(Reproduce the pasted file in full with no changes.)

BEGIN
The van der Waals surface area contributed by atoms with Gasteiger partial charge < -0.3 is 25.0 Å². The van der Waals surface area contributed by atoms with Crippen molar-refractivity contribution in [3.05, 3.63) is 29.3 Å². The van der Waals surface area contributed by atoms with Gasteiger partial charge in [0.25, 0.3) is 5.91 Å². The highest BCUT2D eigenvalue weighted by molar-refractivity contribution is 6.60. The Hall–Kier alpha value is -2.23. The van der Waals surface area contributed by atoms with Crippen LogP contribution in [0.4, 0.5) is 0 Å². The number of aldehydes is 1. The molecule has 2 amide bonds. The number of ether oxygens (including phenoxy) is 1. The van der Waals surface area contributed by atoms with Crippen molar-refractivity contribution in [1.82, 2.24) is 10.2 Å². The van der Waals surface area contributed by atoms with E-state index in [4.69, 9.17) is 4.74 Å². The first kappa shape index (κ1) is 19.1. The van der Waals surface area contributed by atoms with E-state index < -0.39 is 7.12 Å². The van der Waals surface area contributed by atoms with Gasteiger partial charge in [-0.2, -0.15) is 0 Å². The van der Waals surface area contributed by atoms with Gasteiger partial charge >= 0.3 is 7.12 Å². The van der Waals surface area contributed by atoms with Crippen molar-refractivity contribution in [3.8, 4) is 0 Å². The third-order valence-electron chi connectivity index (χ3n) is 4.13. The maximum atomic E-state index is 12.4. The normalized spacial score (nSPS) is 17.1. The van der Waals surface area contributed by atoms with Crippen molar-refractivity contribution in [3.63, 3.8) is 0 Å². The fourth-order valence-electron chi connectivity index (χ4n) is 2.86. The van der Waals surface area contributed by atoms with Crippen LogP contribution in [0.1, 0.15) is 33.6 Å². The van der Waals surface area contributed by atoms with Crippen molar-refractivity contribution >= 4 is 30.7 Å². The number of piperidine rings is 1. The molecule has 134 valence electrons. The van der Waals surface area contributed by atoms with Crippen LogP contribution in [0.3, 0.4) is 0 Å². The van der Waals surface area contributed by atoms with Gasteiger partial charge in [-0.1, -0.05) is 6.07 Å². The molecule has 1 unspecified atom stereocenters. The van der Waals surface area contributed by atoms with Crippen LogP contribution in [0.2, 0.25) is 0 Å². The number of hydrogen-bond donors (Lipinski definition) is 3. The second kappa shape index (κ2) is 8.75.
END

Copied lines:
The van der Waals surface area contributed by atoms with Gasteiger partial charge < -0.3 is 25.0 Å². The van der Waals surface area contributed by atoms with Crippen molar-refractivity contribution in [3.05, 3.63) is 29.3 Å². The van der Waals surface area contributed by atoms with Gasteiger partial charge in [0.25, 0.3) is 5.91 Å². The highest BCUT2D eigenvalue weighted by molar-refractivity contribution is 6.60. The Hall–Kier alpha value is -2.23. The van der Waals surface area contributed by atoms with Crippen LogP contribution in [0.4, 0.5) is 0 Å². The number of aldehydes is 1. The molecule has 2 amide bonds. The number of ether oxygens (including phenoxy) is 1. The van der Waals surface area contributed by atoms with Crippen molar-refractivity contribution in [1.82, 2.24) is 10.2 Å². The van der Waals surface area contributed by atoms with E-state index in [4.69, 9.17) is 4.74 Å². The first kappa shape index (κ1) is 19.1. The van der Waals surface area contributed by atoms with E-state index < -0.39 is 7.12 Å². The van der Waals surface area contributed by atoms with Gasteiger partial charge in [-0.2, -0.15) is 0 Å². The van der Waals surface area contributed by atoms with Gasteiger partial charge >= 0.3 is 7.12 Å². The van der Waals surface area contributed by atoms with Crippen molar-refractivity contribution in [3.8, 4) is 0 Å². The third-order valence-electron chi connectivity index (χ3n) is 4.13. The maximum atomic E-state index is 12.4. The normalized spacial score (nSPS) is 17.1. The van der Waals surface area contributed by atoms with Crippen molar-refractivity contribution in [3.63, 3.8) is 0 Å². The fourth-order valence-electron chi connectivity index (χ4n) is 2.86. The van der Waals surface area contributed by atoms with Crippen LogP contribution in [0.1, 0.15) is 33.6 Å². The van der Waals surface area contributed by atoms with Crippen molar-refractivity contribution >= 4 is 30.7 Å². The number of piperidine rings is 1. The molecule has 134 valence electrons. The van der Waals surface area contributed by atoms with Crippen LogP contribution in [0.3, 0.4) is 0 Å². The van der Waals surface area contributed by atoms with Gasteiger partial charge in [-0.1, -0.05) is 6.07 Å². The molecule has 1 unspecified atom stereocenters. The van der Waals surface area contributed by atoms with Crippen LogP contribution in [0.2, 0.25) is 0 Å². The number of hydrogen-bond donors (Lipinski definition) is 3. The second kappa shape index (κ2) is 8.75.